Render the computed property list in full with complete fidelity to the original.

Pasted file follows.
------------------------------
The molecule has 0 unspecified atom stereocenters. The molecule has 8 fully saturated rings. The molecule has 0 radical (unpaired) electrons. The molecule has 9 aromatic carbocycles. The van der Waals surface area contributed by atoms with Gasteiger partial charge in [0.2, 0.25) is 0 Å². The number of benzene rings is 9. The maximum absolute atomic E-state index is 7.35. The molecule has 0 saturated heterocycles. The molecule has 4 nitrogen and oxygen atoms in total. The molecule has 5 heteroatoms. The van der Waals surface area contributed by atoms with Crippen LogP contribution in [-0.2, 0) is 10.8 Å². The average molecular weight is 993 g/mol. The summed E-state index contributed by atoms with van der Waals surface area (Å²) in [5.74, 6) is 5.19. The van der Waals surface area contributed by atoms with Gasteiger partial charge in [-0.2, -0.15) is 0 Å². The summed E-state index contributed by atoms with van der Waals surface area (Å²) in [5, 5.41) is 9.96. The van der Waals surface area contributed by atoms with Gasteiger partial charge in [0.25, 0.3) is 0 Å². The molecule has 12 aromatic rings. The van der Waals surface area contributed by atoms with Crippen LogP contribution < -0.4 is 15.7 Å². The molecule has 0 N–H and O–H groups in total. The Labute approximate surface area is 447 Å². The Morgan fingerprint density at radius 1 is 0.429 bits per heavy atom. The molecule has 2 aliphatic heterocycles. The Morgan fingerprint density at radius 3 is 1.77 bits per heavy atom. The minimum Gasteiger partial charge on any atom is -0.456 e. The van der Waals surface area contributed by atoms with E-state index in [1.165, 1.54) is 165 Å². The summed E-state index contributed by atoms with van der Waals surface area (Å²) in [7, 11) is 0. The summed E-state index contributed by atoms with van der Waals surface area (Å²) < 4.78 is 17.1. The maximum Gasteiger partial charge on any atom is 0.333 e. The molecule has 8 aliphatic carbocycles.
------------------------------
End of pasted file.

The molecule has 0 unspecified atom stereocenters. The molecule has 8 fully saturated rings. The molecule has 0 radical (unpaired) electrons. The molecule has 9 aromatic carbocycles. The van der Waals surface area contributed by atoms with Gasteiger partial charge in [0.2, 0.25) is 0 Å². The number of benzene rings is 9. The maximum absolute atomic E-state index is 7.35. The molecule has 0 saturated heterocycles. The molecule has 4 nitrogen and oxygen atoms in total. The molecule has 5 heteroatoms. The van der Waals surface area contributed by atoms with Crippen LogP contribution in [-0.2, 0) is 10.8 Å². The average molecular weight is 993 g/mol. The summed E-state index contributed by atoms with van der Waals surface area (Å²) in [5.74, 6) is 5.19. The van der Waals surface area contributed by atoms with Gasteiger partial charge in [-0.2, -0.15) is 0 Å². The summed E-state index contributed by atoms with van der Waals surface area (Å²) in [5, 5.41) is 9.96. The van der Waals surface area contributed by atoms with Gasteiger partial charge in [0.25, 0.3) is 0 Å². The molecule has 12 aromatic rings. The van der Waals surface area contributed by atoms with Crippen LogP contribution < -0.4 is 15.7 Å². The molecule has 0 N–H and O–H groups in total. The Labute approximate surface area is 447 Å². The Morgan fingerprint density at radius 1 is 0.429 bits per heavy atom. The molecule has 2 aliphatic heterocycles. The Morgan fingerprint density at radius 3 is 1.77 bits per heavy atom. The minimum Gasteiger partial charge on any atom is -0.456 e. The van der Waals surface area contributed by atoms with E-state index in [1.165, 1.54) is 165 Å². The summed E-state index contributed by atoms with van der Waals surface area (Å²) in [7, 11) is 0. The summed E-state index contributed by atoms with van der Waals surface area (Å²) < 4.78 is 17.1. The maximum Gasteiger partial charge on any atom is 0.333 e. The molecule has 8 aliphatic carbocycles.